Your doctor and team will discuss with you concerns you may have about your Heart Valve Replacement. Discuss with your doctor and treatment team any questions you may have about the procedure.

Here are some of the thing you may need to do in order to prepare for Heart Valve Replacement:

  • You will need to have your hair shaved at the location of your body where the procedure will take place.
  • Before being admitted to the hospital for your surgery, talk to your family about your hospital
  • Stay and discuss help you may need when you return home. Your doctor and treatment team may give you specific instructions to follow during your recovery when you return home.
  • Talk to your doctor about food and medications such as when you can take your regular medications and whether you can take them before your surgery, or when you should stop eating or drinking the night before the surgery.

Your treatment team may recommend that you bring several items to the hospital including:

  • A list of your medications
  • Eyeglasses, hearing aids or dentures
  • Personal care items, such as a brush, comb, shaving equipment and toothbrush
  • Loose-fitting, comfortable clothing
  • A copy of your advance directive
  • Items that may help you relax, such as portable music players or books

During surgery, avoid wearing:

  • Jewelry
  • Eyeglasses
  • Contact lenses
  • Dentures
  • Nail polish

Talk to your doctor about any medications you have brought to the hospital and when you should take medications on the day of the procedure, as well as any allergies or reactions you have had to medications.

2. What should I do after Heart Valve Replacement?

Recovery after valve surgery may take a long time, depending on how healthy you were before the operation. You will have to rest and limit your activities. Your doctor may want you to begin an exercise program or to join a cardiac rehabilitation program.

If you have an office job, you can usually go back to work in 4 to 6 weeks. Those who have more physically demanding jobs may need to wait longer.

Once you are home, it will be important to keep the surgical area clean and dry. Your doctor will give you specific bathing instructions. The sutures or surgical staples will be removed during a follow-up office visit, if they were not removed before leaving the hospital.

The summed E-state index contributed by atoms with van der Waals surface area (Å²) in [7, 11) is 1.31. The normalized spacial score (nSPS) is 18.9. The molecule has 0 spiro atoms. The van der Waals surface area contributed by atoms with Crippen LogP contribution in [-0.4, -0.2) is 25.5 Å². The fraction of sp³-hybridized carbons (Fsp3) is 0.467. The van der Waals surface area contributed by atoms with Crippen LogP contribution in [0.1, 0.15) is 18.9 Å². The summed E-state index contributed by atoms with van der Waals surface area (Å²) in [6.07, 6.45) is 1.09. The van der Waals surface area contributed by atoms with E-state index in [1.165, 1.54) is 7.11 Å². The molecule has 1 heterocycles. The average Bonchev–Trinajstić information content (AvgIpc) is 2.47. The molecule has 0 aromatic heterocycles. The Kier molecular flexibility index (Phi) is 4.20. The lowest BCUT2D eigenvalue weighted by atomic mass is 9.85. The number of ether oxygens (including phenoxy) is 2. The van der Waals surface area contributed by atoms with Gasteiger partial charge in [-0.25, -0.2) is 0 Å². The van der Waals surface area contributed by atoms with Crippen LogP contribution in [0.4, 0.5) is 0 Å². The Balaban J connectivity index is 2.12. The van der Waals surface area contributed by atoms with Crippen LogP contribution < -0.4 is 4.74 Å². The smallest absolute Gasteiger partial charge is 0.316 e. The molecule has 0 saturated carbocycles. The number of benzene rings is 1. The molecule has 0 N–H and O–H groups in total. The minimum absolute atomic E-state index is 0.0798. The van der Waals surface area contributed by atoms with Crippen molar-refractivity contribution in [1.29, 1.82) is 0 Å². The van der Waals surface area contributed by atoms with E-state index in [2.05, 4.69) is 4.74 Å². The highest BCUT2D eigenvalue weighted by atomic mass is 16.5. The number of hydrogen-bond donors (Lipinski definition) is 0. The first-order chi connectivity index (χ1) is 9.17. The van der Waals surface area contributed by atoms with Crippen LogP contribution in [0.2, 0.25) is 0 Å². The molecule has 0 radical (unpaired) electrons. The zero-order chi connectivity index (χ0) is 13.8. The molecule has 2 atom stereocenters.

You should not drive until your doctor tells you to. Other activity restrictions may apply.

Notify your doctor to report any of the following:

  • Fever and/or chills
  • Redness, swelling, or bleeding or other drainage from the incision site
  • Increase in pain around the incision site
  • Your doctor may give you additional or alternate instructions after the procedure, depending on your particular situation.

Need further information? Contact GO.CARE manage team to get more details from expert doctors and medical specialists.

Procedure

1. How long does Heart Valve Replacement last?

The surgery can take anywhere from 2 to 4 hours or more, depending on the number of valves that need to be repaired or replaced. You can expect to stay in the hospital for about a week, including at least 1 to 3 days in the Intensive Care Unit (ICU).

2. How is the procedure of Heart Valve Replacement?

Most patients are admitted to the hospital the day before surgery or, in some cases, on the morning of surgery.

Small metal disks called electrodes will be attached to your chest. These electrodes are connected to an electrocardiogram machine, which will monitor your heart’s rhythm and electrical activity.

You will receive a local anesthetic to numb the area where a plastic tube (called a line) will be inserted in an artery in your wrist. An intravenous (IV) line will be inserted in your vein. The IV line will give you the anesthesia during the operation. You will be given something to help you relax (a mild tranquilizer) before you are taken into the operating room.

After you are completely asleep, a tube will be inserted down your windpipe and connected to a machine called a respirator, which will take over your breathing.

Another tube will be inserted through your nose and down your throat, into your stomach. This tube will stop liquid and air from collecting in your stomach, so you will not feel sick and bloated when you wake up. A thin tube called a catheter will be inserted into your bladder to collect any urine produced during the operation.